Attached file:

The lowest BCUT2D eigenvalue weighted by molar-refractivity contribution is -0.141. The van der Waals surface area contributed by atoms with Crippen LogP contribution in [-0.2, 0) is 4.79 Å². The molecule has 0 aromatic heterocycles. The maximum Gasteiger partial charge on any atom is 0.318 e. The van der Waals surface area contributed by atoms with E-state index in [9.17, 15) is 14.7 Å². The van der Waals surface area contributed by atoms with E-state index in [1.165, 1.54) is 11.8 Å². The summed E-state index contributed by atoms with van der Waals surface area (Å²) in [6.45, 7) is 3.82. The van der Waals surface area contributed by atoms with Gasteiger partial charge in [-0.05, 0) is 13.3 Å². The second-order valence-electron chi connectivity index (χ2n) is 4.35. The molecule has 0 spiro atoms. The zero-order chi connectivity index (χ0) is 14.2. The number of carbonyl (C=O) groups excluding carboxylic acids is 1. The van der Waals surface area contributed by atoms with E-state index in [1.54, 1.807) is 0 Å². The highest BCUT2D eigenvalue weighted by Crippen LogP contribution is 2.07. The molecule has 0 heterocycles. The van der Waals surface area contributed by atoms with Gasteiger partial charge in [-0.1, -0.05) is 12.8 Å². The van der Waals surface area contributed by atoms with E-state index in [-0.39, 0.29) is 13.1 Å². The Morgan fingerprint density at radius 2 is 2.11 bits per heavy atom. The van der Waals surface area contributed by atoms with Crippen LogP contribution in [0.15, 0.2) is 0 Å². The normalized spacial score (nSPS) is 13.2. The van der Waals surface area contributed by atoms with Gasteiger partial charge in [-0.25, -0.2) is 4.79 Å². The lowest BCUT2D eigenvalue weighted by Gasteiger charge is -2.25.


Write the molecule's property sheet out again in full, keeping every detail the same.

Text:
The lowest BCUT2D eigenvalue weighted by molar-refractivity contribution is -0.141. The van der Waals surface area contributed by atoms with Crippen LogP contribution in [-0.2, 0) is 4.79 Å². The molecule has 0 aromatic heterocycles. The maximum Gasteiger partial charge on any atom is 0.318 e. The van der Waals surface area contributed by atoms with E-state index in [9.17, 15) is 14.7 Å². The van der Waals surface area contributed by atoms with E-state index in [1.165, 1.54) is 11.8 Å². The summed E-state index contributed by atoms with van der Waals surface area (Å²) in [6.45, 7) is 3.82. The van der Waals surface area contributed by atoms with Gasteiger partial charge in [-0.05, 0) is 13.3 Å². The second-order valence-electron chi connectivity index (χ2n) is 4.35. The molecule has 0 spiro atoms. The zero-order chi connectivity index (χ0) is 14.2. The number of carbonyl (C=O) groups excluding carboxylic acids is 1. The van der Waals surface area contributed by atoms with E-state index in [1.54, 1.807) is 0 Å². The highest BCUT2D eigenvalue weighted by Crippen LogP contribution is 2.07. The molecule has 0 heterocycles. The van der Waals surface area contributed by atoms with Gasteiger partial charge in [-0.1, -0.05) is 12.8 Å². The van der Waals surface area contributed by atoms with E-state index in [-0.39, 0.29) is 13.1 Å². The Morgan fingerprint density at radius 2 is 2.11 bits per heavy atom. The van der Waals surface area contributed by atoms with Crippen LogP contribution in [0.15, 0.2) is 0 Å². The normalized spacial score (nSPS) is 13.2. The van der Waals surface area contributed by atoms with Gasteiger partial charge in [-0.25, -0.2) is 4.79 Å². The lowest BCUT2D eigenvalue weighted by Gasteiger charge is -2.25.